The link between birth injuries and defective drugs

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The link between birth injuries and defective drugs

Giving birth to a child who suffered from birth injuries can be a difficult experience, as it can be something that has repercussions for the rest of the child’s life. While some birth injuries can be a consequence of unavoidable complications during delivery, many scenarios can be traced back to medical errors, negligence or defective drugs.

If you have a child who suffered a birth injury due to complications during delivery, you may want to investigate the cause and take action against the liable parties. If you believe that defective drugs were potentially responsible for your child’s birth injuries, it is important that you take the time to understand where the law stands.

How can defective drugs lead to birth injuries?

Many drugs taken by pregnant women can be harmful to a fetus. While an expectant mother should always be advised against taking such drugs, negligent medical professionals have been known to write prescriptions for drugs that can potentially be harmful or fail to warn pregnant women of the dangers.

One of the most dangerous prescription drugs for expectant women and one of the most commonly used are anti-depressants. Selective serotonin reuptake inhibitors (SSRIs) had been thought safe for pregnant women in the past. However, in the last 10 years, the dangers have become known, and the Food and Drug Administration (FDA) has now issued a warning. SSRIs have been linked with many birth injuries, from limb abnormalities and spinal cord defects to heart conditions and problems with the formation of the babies’ skulls.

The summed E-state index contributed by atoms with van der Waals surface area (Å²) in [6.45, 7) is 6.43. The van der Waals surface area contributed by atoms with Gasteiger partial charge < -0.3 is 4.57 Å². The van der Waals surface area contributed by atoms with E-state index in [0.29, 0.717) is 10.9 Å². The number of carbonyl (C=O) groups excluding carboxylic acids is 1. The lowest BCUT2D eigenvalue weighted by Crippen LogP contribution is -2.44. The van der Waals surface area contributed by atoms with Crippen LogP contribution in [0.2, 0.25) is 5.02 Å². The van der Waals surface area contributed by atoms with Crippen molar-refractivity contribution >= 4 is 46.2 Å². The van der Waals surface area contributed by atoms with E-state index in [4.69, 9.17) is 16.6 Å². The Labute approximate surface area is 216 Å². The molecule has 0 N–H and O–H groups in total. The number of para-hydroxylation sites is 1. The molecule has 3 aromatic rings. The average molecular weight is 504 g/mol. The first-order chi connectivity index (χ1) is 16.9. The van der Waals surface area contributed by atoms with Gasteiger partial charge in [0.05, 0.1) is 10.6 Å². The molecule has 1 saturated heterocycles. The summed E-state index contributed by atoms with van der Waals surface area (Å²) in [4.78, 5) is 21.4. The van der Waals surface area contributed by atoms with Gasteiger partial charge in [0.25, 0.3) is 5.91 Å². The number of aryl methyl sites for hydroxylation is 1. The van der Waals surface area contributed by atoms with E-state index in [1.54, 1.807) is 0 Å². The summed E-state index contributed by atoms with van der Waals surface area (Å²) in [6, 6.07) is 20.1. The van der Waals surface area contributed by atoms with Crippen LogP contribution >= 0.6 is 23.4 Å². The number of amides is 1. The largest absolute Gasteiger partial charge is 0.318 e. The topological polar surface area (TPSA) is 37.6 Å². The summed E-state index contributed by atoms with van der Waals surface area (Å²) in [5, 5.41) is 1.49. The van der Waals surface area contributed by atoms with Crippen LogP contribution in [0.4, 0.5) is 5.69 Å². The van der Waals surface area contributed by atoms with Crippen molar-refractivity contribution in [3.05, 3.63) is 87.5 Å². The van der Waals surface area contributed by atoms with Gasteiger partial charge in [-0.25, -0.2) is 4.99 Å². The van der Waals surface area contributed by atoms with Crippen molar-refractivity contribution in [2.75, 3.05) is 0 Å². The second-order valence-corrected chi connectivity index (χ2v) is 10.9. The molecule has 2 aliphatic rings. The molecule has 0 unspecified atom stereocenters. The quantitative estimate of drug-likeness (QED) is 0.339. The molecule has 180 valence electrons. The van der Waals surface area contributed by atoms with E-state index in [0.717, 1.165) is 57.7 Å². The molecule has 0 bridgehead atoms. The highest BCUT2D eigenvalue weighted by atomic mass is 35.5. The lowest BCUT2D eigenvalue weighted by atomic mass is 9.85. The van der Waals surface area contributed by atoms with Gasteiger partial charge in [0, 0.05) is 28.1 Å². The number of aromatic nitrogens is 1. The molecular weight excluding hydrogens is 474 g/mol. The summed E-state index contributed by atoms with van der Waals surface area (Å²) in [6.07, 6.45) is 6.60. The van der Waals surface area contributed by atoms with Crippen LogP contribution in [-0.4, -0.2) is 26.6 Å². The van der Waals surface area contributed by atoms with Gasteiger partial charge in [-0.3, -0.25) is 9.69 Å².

In addition to SSRIs, there are several other types of drugs that can injure a fetus while it’s developing in the womb. Other anxiety-related drugs such as benzodiazepines can cause muscle control problems and affect breathing when the child is an infant. Seizure medications, acne drugs like Accutane and many antibiotics can also cause birth injuries.

All medical professionals have the responsibility to warn expectant mothers of the dangers of a certain drug. Physicians should not prescribe medications that may be damaging to their patients’ unborn babies. If you believe that you were prescribed a dangerous drug as an expectant mother and that your child suffered corresponding harm, it is important to take action.